Absent a mechanism to cure a violation in subsection 7.103(c), we cannot advise that a member of the Board may cure his or her ineligibility under the subsection.
In noting the inability to “cure” conflicts by recusing oneself from votes involving clients, Abbott concluded a registered lobbyist is not eligible to serve on the SBOE.
Ratliff’s service to Microsoft was the focus of a 2011 Texas Eagle Forum news release:
Thomas Ratliff has been registered as a lobbyist with the Texas Ethics Commission since 1998. Microsoft is one of his most lucrative clients earning him between $25,000 – $50,000 each year. This one client has the potential of having the most glaring conflict of interest between the SBOE and Mr. Ratliff, because Microsoft is one of the top five publicly traded companies of the Permanent School Fund (PSF). The SBOE is the caretaker of the PSF. Microsoft stock was worth $157.16 million as of September 2010.
The Microsoft connection should also cause additional concern because Bill and Melinda Gates have been behind the Obama Administration’s Common Core Standards/Race to the Top agenda. Governor Rick Perry and Commissioner of Education Robert Scott have rejected these standards on behalf of Texans.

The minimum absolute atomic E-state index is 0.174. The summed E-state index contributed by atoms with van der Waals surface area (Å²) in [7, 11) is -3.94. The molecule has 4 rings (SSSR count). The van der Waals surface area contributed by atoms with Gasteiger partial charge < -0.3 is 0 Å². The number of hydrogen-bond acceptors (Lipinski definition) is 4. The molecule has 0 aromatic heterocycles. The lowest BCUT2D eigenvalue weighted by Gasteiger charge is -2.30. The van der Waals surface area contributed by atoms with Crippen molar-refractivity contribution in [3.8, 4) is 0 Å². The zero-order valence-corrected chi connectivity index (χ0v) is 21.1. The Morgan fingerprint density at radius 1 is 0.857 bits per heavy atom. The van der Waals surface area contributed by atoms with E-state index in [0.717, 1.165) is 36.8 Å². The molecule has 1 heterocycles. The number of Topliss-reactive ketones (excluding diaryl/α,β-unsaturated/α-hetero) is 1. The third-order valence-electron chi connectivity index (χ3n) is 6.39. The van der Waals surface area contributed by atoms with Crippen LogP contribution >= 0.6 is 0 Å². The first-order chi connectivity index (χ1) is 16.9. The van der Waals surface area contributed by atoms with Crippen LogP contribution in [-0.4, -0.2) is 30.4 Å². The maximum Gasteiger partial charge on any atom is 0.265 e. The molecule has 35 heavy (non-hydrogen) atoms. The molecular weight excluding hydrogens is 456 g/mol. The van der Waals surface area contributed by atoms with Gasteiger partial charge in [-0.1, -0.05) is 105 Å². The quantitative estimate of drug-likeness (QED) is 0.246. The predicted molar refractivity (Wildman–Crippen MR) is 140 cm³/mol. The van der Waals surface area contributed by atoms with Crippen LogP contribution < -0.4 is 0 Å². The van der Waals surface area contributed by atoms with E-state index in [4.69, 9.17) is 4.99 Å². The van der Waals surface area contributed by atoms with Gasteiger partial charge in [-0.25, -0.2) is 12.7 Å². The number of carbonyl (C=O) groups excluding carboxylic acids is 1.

The Gates’ support of Common Core is well-known as evidenced from the Bill & Melinda Gates Foundation web site and more recently when The Washington Post reported this: “For an initiative billed as being publicly driven, the Common Core States Initiative has benefited enormously from the generosity of the private philanthropy of Bill and Melinda Gates. How much? About $150 million worth.”
Ratliff’s SBOE squatter status and CSCOPE advocacy appear active efforts on that front.
Tags: AFP, Americans for Prosperity, CSCOPE, education, education reform, government, Peggy Venable, students, taxpayer, Texas, Texas State Board of Education, Thomas Ratliff, transparency